This weekend saw the release of the latest addition to Quentin Tarantino's corpus: Inglourious Basterds.
Much can be foregone in the review if you're familiar with Tarantino's work: Reservoir Dogs, the Kill Bill films, or perhaps his best known film, Pulp Fiction. (The latter is actually on the AFI's '100 Years... 100 Movies' list--it's low, but it's on there.) Probably the first association made when speaking of a Quentin Tarantino film will be "violence". I don't mean violence a la The Godfather... or even violence like that in Saving Private Ryan. Tarantino's violence is hard to describe. "Gratuitous" doesn't quite capture it. The violence in his films is very purposefully extravagent. You should expect going in to be immersed in this really mortifying world.
Inglourious Basterds is certainly no exception to this--in fact I have to say no that if you have any qualms about watching film violence, never see this movie. The violence enters is abruptly and unexpectedly with a man being scalped, and it is not really subdued in what follows.
The violence is so striking, in fact, that it has been able to shape all of my reflections coming out of the theater.
Why? What message is he trying to send? When you use violence the way that Tarantino does, you must be prepared to answer these questions.
The Basterds are a small group of Jewish-American soldiers who have been unleashed on the German forces in France, where they are striking terror in the Nazi military with their brutality and sadism. Early in the film Brad Pitt's character happily tells a Nazi prisoner (soon to be executed): "Quite frankly, watching Donny beat Nazis to death is the closest we ever get to going to the movies."
Tarantino certainly understands the depravity of much of modern cinema. One of the glories of Pulp Fiction is its portrayal of the senselessness of this... but I believe the message of Inglorious Basterds is more layered, and more particular than a simply critique of our current gore-drenched movie culture.
The movie's finale revolves around a film premiere in German-occupied France, where the latest piece of Nazi propaganda is being screened. This Nazi film showcases the exploits of a brave Nazi sniper who is single-handedly able to kill nearly 300 Allied troops in three days. This film is extremely violent itself, for the 1940s, and it is received with disturbing glee by the audience (especially by Hitler himself).
Minutes later we, the viewers, find ourselves presented with a similar spectacle, as Allied soldiers fire mercilessly into a crowd of Nazis from a sniper's 'bird's nest' of their own.
The question you are meant to ask yourself: how does your reception of this horror compare to the Nazis' reception of their own film? To Hitler's reception of it?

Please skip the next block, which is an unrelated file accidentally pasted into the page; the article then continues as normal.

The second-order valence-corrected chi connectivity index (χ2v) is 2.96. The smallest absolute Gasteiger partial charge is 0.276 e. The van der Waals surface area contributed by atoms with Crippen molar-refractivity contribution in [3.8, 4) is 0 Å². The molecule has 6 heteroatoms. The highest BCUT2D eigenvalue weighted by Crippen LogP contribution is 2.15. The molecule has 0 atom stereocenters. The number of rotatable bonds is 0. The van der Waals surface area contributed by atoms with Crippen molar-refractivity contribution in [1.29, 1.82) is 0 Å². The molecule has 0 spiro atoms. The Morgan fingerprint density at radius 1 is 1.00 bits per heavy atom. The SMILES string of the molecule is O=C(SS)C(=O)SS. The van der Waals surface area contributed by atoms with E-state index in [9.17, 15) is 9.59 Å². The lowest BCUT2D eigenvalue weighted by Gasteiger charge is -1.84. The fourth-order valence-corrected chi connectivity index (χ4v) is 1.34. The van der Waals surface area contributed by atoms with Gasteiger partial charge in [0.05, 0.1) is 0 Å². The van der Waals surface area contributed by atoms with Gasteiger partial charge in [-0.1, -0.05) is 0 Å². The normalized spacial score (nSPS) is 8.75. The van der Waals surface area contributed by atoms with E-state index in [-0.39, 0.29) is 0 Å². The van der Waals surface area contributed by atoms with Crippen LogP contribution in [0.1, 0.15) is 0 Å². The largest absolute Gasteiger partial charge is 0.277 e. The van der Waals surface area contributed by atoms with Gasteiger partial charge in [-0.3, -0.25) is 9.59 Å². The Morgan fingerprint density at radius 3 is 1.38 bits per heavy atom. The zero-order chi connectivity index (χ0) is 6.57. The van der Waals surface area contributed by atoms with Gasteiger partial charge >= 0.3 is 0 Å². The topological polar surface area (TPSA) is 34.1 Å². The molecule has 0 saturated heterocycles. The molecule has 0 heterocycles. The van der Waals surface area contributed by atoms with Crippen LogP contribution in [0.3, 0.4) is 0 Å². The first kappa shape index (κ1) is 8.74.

Once you begin to ask these question, you are only faced with more.
How do we think about the Nazis in our culture? Is that itself really humane? Is watching--and enjoying--a film about killing Nazis any less detestable than those atrocities we accuse them of?
These questions probe deeper than a critique of our film industry. They go to the heart of our existence as social creatures. Tarantino accuses the gleeful observer of, with Brad Pitt and the Basterds, carving a swastika into the foreheads our the Germans in our memories, refusing to let them remove that uniform, and then reveling in the punishment that they deserve... surely they deserve?
This movie is about more than the film industry, it is about revenge.
What are we doing when we take revenge--as the Basterds on the ground or as the viewers vicariously--to ourselves as humans or to our enemies as humans? When we wish to 'settle the score' with Nazis, with terrorists, with whomever, what, in that moment, do we have in common with Tarantino's sadistic Adolf Hitler?
Some of the performances in Basterds are really exceptional. Christoph Waltz is excellent as the Nazi "Jew Hunter" Col. Landa--really stealing the show from the opening scene. I thought, contra some other reviewers whom I've seen, that Brad Pitt did an excellent job as well. He's over-the-top American, and that's precisely what you need for that role. He also offers the funniest performance--unfortunately B. J. Novak isn't given much space to stretch his legs, otherwise perhaps Pitt would have had competition there.
On the whole, though, it's hard to call the film enjoyable. It's certainly disturbing. It's also though-provoking... but while I enjoy having my mind provoked, I appreciate it when the provocation is dealt by a lighter hand. And I'm being pretty liberal here: most people will not enjoy the film at all (I'd like to think, at any rate). I can't overstate the sheer gruesomeness of it. If you are already a fan of Tarantino, you will probably enjoy it thoroughly without a hitch. Most people, however, ought to sit this one out. If you'd like to think deeply about how we characterize Nazis, perhaps you'd be better off watching Tom Cruise's recent Valkyrie, the only other film in the last few years which I'm aware of that give a human face to the Nazi uniform, and this in a much more direct (and by means of a much less graphic) way.